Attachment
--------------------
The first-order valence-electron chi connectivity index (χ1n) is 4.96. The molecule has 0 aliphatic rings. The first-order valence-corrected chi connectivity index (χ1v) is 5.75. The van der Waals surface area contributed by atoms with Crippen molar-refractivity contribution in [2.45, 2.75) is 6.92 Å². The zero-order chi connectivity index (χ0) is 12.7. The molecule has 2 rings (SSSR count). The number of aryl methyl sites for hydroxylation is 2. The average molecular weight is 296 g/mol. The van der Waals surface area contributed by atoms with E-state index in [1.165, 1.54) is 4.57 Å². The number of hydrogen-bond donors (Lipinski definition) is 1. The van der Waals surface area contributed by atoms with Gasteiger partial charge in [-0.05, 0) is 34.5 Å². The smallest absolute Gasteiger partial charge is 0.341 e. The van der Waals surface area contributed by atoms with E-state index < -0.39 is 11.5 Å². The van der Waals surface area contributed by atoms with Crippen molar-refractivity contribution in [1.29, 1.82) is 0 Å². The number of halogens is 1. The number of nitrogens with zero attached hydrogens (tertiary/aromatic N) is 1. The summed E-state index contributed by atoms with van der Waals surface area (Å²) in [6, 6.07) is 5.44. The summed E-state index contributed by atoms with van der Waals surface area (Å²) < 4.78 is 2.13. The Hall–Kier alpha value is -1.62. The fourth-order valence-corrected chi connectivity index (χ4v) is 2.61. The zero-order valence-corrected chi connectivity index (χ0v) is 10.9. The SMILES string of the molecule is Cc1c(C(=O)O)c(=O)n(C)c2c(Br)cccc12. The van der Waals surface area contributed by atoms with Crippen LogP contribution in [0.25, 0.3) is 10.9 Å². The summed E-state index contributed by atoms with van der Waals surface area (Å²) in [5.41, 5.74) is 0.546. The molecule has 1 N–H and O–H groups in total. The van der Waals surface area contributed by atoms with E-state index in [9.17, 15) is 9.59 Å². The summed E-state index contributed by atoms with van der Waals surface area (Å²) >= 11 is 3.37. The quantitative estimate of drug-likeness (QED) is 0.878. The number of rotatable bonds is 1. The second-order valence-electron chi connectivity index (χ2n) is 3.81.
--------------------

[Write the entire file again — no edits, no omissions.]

The first-order valence-electron chi connectivity index (χ1n) is 4.96. The molecule has 0 aliphatic rings. The first-order valence-corrected chi connectivity index (χ1v) is 5.75. The van der Waals surface area contributed by atoms with Crippen molar-refractivity contribution in [2.45, 2.75) is 6.92 Å². The zero-order chi connectivity index (χ0) is 12.7. The molecule has 2 rings (SSSR count). The number of aryl methyl sites for hydroxylation is 2. The average molecular weight is 296 g/mol. The van der Waals surface area contributed by atoms with E-state index in [1.165, 1.54) is 4.57 Å². The number of hydrogen-bond donors (Lipinski definition) is 1. The van der Waals surface area contributed by atoms with Gasteiger partial charge in [-0.05, 0) is 34.5 Å². The smallest absolute Gasteiger partial charge is 0.341 e. The van der Waals surface area contributed by atoms with E-state index < -0.39 is 11.5 Å². The van der Waals surface area contributed by atoms with Crippen molar-refractivity contribution in [1.29, 1.82) is 0 Å². The number of halogens is 1. The number of nitrogens with zero attached hydrogens (tertiary/aromatic N) is 1. The summed E-state index contributed by atoms with van der Waals surface area (Å²) in [6, 6.07) is 5.44. The summed E-state index contributed by atoms with van der Waals surface area (Å²) < 4.78 is 2.13. The Hall–Kier alpha value is -1.62. The fourth-order valence-corrected chi connectivity index (χ4v) is 2.61. The zero-order valence-corrected chi connectivity index (χ0v) is 10.9. The SMILES string of the molecule is Cc1c(C(=O)O)c(=O)n(C)c2c(Br)cccc12. The van der Waals surface area contributed by atoms with Crippen LogP contribution in [0.25, 0.3) is 10.9 Å². The summed E-state index contributed by atoms with van der Waals surface area (Å²) in [5.41, 5.74) is 0.546. The molecule has 1 N–H and O–H groups in total. The van der Waals surface area contributed by atoms with E-state index in [9.17, 15) is 9.59 Å². The summed E-state index contributed by atoms with van der Waals surface area (Å²) >= 11 is 3.37. The quantitative estimate of drug-likeness (QED) is 0.878. The number of rotatable bonds is 1. The second-order valence-electron chi connectivity index (χ2n) is 3.81.